The Torah says: “I made the children of Israel dwell in booths”. [Lev. 23:42-43]

The Talmud says: Rabbi Eliezer said that these booths were clouds of glory, but Rabbi Akiva said that these booths were actual booths. [Sukkah 11b]

But the Sifra [Emor 17:11] and the Mekhilta d'Rabbi Yishmael [12:35] say: Rabbi Eliezer says that they were actual booths, but Rabbi Akiva says that they were clouds of glory.

Who said what? Is this resolved anywhere? If the matter is uncertain, one would expect the later source to say: "Rabbi Akiva, and some say Rabbi Eliezer..." as they do on many other occasions.

2 Answers 2


This is simply understood as a dispute in girsaos. In terms of historically who said what, how could we know?

In terms of halacha, the Aruch LaNer ad. loc., and in his Bikkurei Yaakov 625:2, says that the definitive version is the one found in Sifra and Mechilta. This is how the Tur Orach Chaim § 625 could rule that the booths were the clouds of glory, being that we never rule like Rabbi Eliezer. The Aruch LaNer goes so far to suggest that the Tur must have had this version even in his gemarra. I suppose he writes that because he felt the Tur wouldn't choose a Midrash Halacha source over the gemarra. He also says the Rokeach cited the dispute this way. Perhaps this was enough evidence to suggest a variant version of the Bavli.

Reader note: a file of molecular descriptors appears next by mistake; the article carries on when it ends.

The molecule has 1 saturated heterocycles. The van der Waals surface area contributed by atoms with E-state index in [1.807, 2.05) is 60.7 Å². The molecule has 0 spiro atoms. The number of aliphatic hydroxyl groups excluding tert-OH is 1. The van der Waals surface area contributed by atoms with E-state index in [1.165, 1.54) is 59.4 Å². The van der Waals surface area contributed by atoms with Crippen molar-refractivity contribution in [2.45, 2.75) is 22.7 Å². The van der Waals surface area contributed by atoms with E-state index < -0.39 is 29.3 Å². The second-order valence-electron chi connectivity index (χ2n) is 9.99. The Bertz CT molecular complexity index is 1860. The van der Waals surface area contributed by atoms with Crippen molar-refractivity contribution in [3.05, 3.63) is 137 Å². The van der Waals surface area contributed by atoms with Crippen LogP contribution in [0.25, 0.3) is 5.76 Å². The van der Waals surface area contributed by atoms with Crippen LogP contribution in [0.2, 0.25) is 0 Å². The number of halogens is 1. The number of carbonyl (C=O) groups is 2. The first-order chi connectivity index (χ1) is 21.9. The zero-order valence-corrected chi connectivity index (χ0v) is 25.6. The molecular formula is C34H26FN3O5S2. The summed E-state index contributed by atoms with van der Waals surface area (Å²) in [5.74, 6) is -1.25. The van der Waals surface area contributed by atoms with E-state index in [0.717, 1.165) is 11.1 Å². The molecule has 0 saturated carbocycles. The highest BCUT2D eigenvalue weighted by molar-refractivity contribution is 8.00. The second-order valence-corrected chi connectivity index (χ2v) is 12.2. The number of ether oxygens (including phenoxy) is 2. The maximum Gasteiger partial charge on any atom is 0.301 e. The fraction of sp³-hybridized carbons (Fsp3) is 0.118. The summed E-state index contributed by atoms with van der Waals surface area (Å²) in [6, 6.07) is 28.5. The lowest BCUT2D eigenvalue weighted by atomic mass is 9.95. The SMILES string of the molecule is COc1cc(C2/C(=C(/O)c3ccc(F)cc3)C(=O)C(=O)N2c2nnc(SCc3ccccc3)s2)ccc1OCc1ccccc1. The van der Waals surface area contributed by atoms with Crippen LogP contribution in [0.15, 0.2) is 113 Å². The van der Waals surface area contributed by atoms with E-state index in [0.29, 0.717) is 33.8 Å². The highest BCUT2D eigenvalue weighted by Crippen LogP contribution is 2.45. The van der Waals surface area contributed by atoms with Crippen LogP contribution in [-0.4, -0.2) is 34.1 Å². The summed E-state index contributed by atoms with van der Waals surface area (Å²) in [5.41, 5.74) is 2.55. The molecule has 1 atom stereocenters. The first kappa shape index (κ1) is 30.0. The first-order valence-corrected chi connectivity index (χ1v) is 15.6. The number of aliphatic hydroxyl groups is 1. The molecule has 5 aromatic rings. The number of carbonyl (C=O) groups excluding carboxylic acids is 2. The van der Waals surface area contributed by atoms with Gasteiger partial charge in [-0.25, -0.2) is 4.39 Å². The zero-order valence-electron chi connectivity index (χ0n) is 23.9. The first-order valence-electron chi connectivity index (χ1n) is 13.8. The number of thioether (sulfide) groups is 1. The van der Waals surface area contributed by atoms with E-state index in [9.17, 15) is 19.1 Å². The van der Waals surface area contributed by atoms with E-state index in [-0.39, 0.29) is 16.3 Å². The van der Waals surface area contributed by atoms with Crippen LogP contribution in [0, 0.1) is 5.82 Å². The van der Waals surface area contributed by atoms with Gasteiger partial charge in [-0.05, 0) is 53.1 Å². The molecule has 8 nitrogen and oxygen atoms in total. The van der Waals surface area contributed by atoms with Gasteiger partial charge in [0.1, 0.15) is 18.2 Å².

He also suggests that this is why Rashi explains the verse to be referring to the clouds of glory. Rashi must have had in his gemarra that Rabbi Akiva said it, and explained the verse according to the halacha.

I'll just note that according to the Hachi Garsinan database, all nine ancient manuscripts we have for the Talmud Bavli have it as we do. At the very least, you see the Aruch LaNer prefers the version found in the Sifra and Mechilta, otherwise he's at a loss to understand the Tur.

  • The point he makes about Rashi isn't really accurate, since Rashi often prefers to follow the midrash on the verse rather than the law. The Ramban points this out a few times in his commentary
    – b a
    Commented Sep 23, 2020 at 11:28

Rabbi Tsvi Chayes writes in his commentary that the version given in the Talmud, that Rabbi Eli'ezer said that the sukkot were clouds of glory, is probably more correct. His reasoning is that Onkelos translates בַסֻּכּוֹת as בִמְטַלָּיוּת עֲנָנֵי (Leviticus 23:43), identifying the sukkot as the clouds of glory. Since Onkelos translated according to Rabbi Eli'ezer and Rabbi Yehoshua (Megilla 3a), his translation was most likely in accordance with his teacher's opinion.

  • I also noticed the thing with onkelos. Thanks for pointing out someone who says likewise!
    – robev
    Commented Sep 23, 2020 at 12:01

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